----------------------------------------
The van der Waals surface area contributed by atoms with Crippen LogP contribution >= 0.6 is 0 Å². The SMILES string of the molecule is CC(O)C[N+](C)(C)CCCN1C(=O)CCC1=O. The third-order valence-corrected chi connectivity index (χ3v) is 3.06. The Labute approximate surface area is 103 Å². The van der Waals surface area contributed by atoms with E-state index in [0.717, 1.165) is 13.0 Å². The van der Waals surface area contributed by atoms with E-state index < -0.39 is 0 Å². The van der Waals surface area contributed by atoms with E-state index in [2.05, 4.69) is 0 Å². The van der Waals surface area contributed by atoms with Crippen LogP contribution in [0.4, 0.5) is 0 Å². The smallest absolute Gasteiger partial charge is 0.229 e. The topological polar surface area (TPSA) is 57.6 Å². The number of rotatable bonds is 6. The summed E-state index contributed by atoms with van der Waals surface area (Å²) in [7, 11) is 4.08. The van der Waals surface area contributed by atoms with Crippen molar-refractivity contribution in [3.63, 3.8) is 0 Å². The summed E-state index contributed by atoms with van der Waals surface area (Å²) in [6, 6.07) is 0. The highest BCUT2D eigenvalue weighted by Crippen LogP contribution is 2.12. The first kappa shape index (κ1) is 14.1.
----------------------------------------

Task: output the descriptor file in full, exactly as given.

The van der Waals surface area contributed by atoms with Crippen LogP contribution >= 0.6 is 0 Å². The SMILES string of the molecule is CC(O)C[N+](C)(C)CCCN1C(=O)CCC1=O. The third-order valence-corrected chi connectivity index (χ3v) is 3.06. The Labute approximate surface area is 103 Å². The van der Waals surface area contributed by atoms with E-state index in [0.717, 1.165) is 13.0 Å². The van der Waals surface area contributed by atoms with E-state index < -0.39 is 0 Å². The van der Waals surface area contributed by atoms with E-state index in [2.05, 4.69) is 0 Å². The van der Waals surface area contributed by atoms with Crippen LogP contribution in [0.4, 0.5) is 0 Å². The smallest absolute Gasteiger partial charge is 0.229 e. The topological polar surface area (TPSA) is 57.6 Å². The number of rotatable bonds is 6. The summed E-state index contributed by atoms with van der Waals surface area (Å²) in [7, 11) is 4.08. The van der Waals surface area contributed by atoms with Crippen molar-refractivity contribution in [3.63, 3.8) is 0 Å². The summed E-state index contributed by atoms with van der Waals surface area (Å²) in [6, 6.07) is 0. The highest BCUT2D eigenvalue weighted by Crippen LogP contribution is 2.12. The first kappa shape index (κ1) is 14.1.